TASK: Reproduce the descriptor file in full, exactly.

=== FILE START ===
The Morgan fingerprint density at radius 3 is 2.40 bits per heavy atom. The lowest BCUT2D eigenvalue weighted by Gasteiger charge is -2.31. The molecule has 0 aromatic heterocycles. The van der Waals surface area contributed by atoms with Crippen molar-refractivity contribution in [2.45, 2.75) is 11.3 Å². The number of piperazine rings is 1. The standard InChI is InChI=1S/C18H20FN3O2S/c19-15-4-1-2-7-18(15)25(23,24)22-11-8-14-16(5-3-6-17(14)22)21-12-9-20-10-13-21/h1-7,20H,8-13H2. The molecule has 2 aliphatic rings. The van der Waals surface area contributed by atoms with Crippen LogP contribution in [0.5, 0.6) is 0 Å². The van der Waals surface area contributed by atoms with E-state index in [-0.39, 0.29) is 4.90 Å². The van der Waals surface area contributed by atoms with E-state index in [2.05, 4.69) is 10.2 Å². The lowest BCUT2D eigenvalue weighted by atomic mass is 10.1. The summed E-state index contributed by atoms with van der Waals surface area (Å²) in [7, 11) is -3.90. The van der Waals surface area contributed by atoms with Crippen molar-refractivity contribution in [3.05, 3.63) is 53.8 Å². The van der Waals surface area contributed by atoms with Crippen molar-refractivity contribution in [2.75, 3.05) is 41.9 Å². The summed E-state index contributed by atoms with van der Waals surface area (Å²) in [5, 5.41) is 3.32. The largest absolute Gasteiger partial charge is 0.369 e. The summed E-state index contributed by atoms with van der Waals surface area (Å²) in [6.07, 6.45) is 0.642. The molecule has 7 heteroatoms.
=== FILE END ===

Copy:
The Morgan fingerprint density at radius 3 is 2.40 bits per heavy atom. The lowest BCUT2D eigenvalue weighted by Gasteiger charge is -2.31. The molecule has 0 aromatic heterocycles. The van der Waals surface area contributed by atoms with Crippen molar-refractivity contribution in [2.45, 2.75) is 11.3 Å². The number of piperazine rings is 1. The standard InChI is InChI=1S/C18H20FN3O2S/c19-15-4-1-2-7-18(15)25(23,24)22-11-8-14-16(5-3-6-17(14)22)21-12-9-20-10-13-21/h1-7,20H,8-13H2. The molecule has 2 aliphatic rings. The van der Waals surface area contributed by atoms with Crippen LogP contribution in [0.5, 0.6) is 0 Å². The van der Waals surface area contributed by atoms with E-state index in [-0.39, 0.29) is 4.90 Å². The van der Waals surface area contributed by atoms with E-state index in [2.05, 4.69) is 10.2 Å². The lowest BCUT2D eigenvalue weighted by atomic mass is 10.1. The summed E-state index contributed by atoms with van der Waals surface area (Å²) in [7, 11) is -3.90. The van der Waals surface area contributed by atoms with Crippen molar-refractivity contribution in [3.05, 3.63) is 53.8 Å². The van der Waals surface area contributed by atoms with Crippen molar-refractivity contribution in [2.75, 3.05) is 41.9 Å². The summed E-state index contributed by atoms with van der Waals surface area (Å²) in [5, 5.41) is 3.32. The largest absolute Gasteiger partial charge is 0.369 e. The summed E-state index contributed by atoms with van der Waals surface area (Å²) in [6.07, 6.45) is 0.642. The molecule has 7 heteroatoms.